Independent boards drive stronger governance. One ACGI finding offers a positive affirmation of the value of board independence. Our analysis found that the ACGI score is higher, on average, among companies with a higher percentage of independent board members. Additionally, ACGI scores are lower when a combined CEO-chairman role is not balanced by a high level of board independence.

Greater regulation does not correlate with stronger governance. CAEs assigned the highest overall rating (83, or B) to Principle 7, which states that boards should ensure that corporate disclosures are consistently transparent and conform to ‘legal requirements, regulatory expectations, and ethical norms.’

‘Companies are vulnerable to corporate governance weaknesses or failures. The majority of respondents said their organisation had no formal mechanism for monitoring or assessing the full system of corporate governance’

It should not be surprising that respondents rated this element of corporate governance as one of the most effective, given declining rates of financial restatements, comment letters from the US Securities and Exchange Commission, and other public disclosure deficiencies in recent years. The percentage of companies filing restatements of their financial statements dropped to less than seven per cent in 2018 from about 15 per cent in 2006, while companies that received an SEC comment letter on a 10-K filing decreased to 19 per cent in 2016 from 37 per cent in 2010.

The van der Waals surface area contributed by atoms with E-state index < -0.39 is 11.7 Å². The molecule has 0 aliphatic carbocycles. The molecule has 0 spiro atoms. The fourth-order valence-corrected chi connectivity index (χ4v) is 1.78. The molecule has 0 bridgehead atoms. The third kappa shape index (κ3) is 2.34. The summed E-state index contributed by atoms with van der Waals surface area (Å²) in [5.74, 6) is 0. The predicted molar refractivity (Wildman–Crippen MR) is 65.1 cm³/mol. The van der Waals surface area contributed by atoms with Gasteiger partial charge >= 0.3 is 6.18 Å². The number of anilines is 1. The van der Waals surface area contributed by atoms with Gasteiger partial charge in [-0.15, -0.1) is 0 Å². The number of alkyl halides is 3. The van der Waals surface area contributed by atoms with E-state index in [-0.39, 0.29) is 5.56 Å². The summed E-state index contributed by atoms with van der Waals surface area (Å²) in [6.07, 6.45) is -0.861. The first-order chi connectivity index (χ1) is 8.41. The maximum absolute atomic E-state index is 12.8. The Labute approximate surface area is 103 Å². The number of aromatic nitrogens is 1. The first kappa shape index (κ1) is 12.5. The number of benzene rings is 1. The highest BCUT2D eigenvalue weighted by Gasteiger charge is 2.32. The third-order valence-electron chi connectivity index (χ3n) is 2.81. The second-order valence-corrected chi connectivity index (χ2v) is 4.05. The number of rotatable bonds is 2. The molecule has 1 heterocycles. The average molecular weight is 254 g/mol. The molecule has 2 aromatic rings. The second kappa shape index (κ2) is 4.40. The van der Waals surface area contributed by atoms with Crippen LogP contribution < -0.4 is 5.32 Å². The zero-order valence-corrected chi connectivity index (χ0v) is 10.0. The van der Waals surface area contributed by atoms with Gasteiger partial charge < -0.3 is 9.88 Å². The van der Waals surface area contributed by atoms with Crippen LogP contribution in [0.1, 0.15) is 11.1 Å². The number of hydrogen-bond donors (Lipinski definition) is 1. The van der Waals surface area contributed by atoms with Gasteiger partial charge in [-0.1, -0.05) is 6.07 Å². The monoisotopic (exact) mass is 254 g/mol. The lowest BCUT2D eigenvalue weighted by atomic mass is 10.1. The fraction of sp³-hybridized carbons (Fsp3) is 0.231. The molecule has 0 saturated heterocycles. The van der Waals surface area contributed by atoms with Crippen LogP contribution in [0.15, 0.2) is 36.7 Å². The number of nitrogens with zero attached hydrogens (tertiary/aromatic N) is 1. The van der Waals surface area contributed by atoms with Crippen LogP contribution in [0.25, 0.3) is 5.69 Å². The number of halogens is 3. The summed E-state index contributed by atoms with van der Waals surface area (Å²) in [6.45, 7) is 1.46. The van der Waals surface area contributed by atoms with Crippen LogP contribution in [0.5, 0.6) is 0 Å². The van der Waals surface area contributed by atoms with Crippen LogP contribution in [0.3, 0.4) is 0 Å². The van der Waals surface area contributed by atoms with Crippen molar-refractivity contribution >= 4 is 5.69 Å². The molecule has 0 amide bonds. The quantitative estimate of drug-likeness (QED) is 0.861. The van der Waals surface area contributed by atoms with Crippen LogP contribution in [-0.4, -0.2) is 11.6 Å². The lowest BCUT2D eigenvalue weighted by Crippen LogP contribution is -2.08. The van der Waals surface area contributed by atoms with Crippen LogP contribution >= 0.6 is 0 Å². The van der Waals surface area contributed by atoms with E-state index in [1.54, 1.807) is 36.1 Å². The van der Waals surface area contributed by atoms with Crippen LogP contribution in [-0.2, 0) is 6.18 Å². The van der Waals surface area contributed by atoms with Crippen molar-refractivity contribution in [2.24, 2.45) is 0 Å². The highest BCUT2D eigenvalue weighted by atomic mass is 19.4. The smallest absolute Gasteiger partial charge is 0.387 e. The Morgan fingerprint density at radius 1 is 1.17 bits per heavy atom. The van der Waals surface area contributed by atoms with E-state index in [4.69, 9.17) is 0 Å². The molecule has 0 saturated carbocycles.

Must do Better Ethical Boardroom
EFFECTIVE EVALUATIONS – Internal auditors can help to support strong governance

But the ACGI did not find that higher regulation led to better governance. In fact, it noted no statistically valid differences among industries that are minimally, moderately, or heavily regulated. That suggests that organisations approach regulatory compliance as more of a check-the-box exercise, where there is a greater focus on meeting legal requirements and regulatory expectations than on aspiring to high ethical standards.